That said, you can always come up with situations in which avoiding the person is impossible, just as you can also come up with situations in which avoiding the person is easy. My point is that, in the case of BBM’s daughter, she had the opportunity to avoid the individual and she took it. I am sure that, were she unable to avoid the situation, and were she to feel that she was truly being threatened, she would stand up and take care of herself. That doesn’t necessarily mean she would fight–as BBM stated in the comment above, she could simply stand her ground and verbally assert that what the bully was doing was not okay.

    Avoidance is not the same as running away. It is about controlling and understanding your environment so that undesirable situations are kept to a minimum.

  4. Interesting thoughts all of you. I am not yet a parent, but, at 22, I still remember being bullied in high school quite keenly. A particular incident comes to mind. Keep in mind that this was only about seven years ago, so in our modern social climate. I was not yet studying Aiki at the time, but had a background in karate and wrestling. Still I was far from a “tough guy”, rather chubby (ok still am), bookish, and nerdy. In study hall a very much larger boy was constantly throwing paper the back of my head. I stood up and asked him to stop, at which point he also stood, a good six inches tall than I, and told me dismissively to go sit down. I asked him to do so first, then so would I. He sat down, seeming to think he thus won, and at once there were chuckles at his expense as I casually walked back to my seat. The study hall monitor had done nothing to this point. As the class let out, the bully waited for me outside the door and grabbed my by the shirt collar, hoping to regain face by threatening me. He barely got a word out before I punched him hard in the stomach, causing him to lurch and let go. He then threw three wild punches which I parried. Then, in frustration, he grabbed my ipod, threw it as hard as he could down the stairs, and ran away at a sprint. The study hall monitor finally got out of his chair and told me to go see the principle, which I did, and explained the situation. End result, the bully was suspended and humiliated, and never bothered me again. I was not punished or reprimanded in any way, but simply told to go back to class once I had explained the situation, and it was never brought up again. On reflection, I have a few thoughts about this memory:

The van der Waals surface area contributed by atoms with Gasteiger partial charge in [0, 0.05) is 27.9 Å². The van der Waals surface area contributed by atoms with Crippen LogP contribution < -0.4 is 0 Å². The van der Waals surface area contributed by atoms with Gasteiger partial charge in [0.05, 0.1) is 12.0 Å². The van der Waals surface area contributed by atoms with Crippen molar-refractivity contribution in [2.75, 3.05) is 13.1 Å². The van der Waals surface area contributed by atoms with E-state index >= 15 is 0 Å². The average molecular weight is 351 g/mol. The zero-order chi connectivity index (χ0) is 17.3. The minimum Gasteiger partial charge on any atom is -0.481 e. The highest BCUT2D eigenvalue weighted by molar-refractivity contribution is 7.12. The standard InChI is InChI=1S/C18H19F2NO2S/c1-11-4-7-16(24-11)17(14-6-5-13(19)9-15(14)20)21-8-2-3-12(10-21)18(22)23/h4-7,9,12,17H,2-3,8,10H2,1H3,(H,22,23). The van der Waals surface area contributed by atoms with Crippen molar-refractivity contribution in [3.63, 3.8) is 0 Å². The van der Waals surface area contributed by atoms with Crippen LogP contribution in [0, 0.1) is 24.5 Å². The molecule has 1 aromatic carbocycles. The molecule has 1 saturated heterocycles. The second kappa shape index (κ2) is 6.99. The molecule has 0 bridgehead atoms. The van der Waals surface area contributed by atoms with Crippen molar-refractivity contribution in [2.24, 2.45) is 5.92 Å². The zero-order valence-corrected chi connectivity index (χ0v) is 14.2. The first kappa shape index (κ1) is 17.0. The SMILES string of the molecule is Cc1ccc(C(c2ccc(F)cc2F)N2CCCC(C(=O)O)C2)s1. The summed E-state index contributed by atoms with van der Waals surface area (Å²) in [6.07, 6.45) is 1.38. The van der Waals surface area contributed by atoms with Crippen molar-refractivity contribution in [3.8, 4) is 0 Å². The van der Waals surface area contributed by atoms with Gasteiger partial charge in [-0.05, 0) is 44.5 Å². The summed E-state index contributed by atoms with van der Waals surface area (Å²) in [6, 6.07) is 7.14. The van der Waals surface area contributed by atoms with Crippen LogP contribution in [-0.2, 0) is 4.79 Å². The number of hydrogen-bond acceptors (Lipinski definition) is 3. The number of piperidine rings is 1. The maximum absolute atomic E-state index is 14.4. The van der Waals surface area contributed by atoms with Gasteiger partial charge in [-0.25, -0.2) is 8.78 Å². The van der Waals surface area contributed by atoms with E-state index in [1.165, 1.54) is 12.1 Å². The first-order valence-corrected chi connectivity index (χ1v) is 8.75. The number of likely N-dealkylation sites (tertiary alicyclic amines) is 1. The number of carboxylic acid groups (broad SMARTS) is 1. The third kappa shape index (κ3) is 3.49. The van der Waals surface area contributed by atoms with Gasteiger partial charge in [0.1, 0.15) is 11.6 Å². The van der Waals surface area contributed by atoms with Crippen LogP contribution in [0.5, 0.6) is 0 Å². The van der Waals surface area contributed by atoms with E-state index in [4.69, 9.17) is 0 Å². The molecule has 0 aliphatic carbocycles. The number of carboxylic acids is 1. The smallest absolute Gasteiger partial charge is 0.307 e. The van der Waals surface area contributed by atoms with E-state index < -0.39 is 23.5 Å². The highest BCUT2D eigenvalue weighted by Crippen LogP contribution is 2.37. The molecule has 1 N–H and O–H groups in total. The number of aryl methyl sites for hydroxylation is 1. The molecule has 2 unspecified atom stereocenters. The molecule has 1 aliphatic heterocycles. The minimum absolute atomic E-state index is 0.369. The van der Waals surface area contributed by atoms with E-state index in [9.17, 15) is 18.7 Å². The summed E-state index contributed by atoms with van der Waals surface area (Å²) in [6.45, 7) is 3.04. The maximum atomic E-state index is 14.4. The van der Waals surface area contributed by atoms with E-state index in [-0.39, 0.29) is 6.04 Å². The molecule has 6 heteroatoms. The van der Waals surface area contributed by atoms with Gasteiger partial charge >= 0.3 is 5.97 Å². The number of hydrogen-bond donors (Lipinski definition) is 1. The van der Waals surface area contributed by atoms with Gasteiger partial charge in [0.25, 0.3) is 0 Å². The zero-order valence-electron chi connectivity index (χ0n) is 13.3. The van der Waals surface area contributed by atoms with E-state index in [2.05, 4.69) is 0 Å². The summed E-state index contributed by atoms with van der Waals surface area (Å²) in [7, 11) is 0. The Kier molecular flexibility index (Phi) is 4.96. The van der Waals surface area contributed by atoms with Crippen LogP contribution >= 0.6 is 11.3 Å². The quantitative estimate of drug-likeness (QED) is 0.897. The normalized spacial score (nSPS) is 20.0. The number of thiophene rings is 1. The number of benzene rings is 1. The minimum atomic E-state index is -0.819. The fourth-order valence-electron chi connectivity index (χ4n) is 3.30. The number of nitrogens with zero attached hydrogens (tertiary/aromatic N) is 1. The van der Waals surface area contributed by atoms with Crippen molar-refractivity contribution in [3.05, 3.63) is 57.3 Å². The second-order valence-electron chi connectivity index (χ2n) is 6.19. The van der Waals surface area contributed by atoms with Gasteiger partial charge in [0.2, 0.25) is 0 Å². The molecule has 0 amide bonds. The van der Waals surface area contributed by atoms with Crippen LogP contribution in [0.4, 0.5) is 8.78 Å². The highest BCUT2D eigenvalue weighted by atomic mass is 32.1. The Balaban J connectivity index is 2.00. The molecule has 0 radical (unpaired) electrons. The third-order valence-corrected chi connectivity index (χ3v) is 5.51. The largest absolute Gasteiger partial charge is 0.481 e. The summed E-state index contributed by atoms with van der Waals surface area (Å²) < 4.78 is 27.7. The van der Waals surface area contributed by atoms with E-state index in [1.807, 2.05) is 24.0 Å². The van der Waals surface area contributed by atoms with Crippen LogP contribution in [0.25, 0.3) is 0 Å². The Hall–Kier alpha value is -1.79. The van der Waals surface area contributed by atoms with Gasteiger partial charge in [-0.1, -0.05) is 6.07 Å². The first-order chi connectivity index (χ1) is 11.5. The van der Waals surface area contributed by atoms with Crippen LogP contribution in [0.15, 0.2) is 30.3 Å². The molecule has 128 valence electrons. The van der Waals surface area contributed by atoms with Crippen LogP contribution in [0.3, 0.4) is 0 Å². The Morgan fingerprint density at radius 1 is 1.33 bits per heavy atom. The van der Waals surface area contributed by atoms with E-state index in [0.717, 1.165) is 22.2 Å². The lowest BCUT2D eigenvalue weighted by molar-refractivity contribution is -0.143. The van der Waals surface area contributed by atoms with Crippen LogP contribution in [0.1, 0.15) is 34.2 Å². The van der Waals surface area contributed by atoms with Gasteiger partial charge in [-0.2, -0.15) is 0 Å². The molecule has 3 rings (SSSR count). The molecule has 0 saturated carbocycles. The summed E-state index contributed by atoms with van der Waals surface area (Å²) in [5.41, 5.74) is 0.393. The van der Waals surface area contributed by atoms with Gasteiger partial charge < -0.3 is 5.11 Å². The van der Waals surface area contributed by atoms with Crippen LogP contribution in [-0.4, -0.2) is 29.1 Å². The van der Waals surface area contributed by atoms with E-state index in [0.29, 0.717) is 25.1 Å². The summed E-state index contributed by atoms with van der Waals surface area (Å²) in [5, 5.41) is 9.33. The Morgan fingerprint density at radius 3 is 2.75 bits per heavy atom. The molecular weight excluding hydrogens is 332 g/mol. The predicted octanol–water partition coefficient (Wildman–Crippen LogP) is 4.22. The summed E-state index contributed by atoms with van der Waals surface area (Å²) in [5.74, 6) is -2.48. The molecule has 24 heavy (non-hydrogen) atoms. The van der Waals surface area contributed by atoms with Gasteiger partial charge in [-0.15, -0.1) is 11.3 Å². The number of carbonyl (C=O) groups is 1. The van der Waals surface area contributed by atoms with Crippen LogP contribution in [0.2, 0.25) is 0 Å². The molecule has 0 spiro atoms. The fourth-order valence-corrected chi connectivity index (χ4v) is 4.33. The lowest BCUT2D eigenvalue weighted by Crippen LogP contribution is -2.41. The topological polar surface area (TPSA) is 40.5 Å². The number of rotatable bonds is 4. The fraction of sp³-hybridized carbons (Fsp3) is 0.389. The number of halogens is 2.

1) While the teacher in the room let it go too far, in the end the administration reacted sensibly, and I was not punished for defending myself with reasonable restraint. Not all school principals are by-the-books martinets when it comes to fighting.

    2) I think it is important that children be taught not only how to defend themselves physically, but how to defend their actions in words when speaking to an authority. I was careful not to sound proud of the situation (though of course I was), not to mention my training, and not to emphasize that I punched him, but that I “hit him so he would let go”. In this case, a reasonable authority figure, school or law enforcement, will be more positively disposed.

    3) Would I do this differently now after studying Aikido for a few years? Not really, I don’t think. I would perhaps apply kote gaeshi when he grabbed me and get off line instead of blocking his strikes, but other than using different techniques, the response would be the same. Under the circumstances I can think of no other reaction, even years later.

  5. I believe the best approach is to attempt to weed out the kind of weed seeds of hatred that germinate into bullying and violent behavior later. I have developed a unique program called “Weed Out Hate; Sow the Seeds of Peace” that utilizes existing school gardening plots. Kids relate symbolic weeding with the desire to root out one’s inner bullying instincts..This way, the lesson gets re-enforced with every gardening excise. The kids are then rewarded with packets of sunflower seeds to be planted in the spring.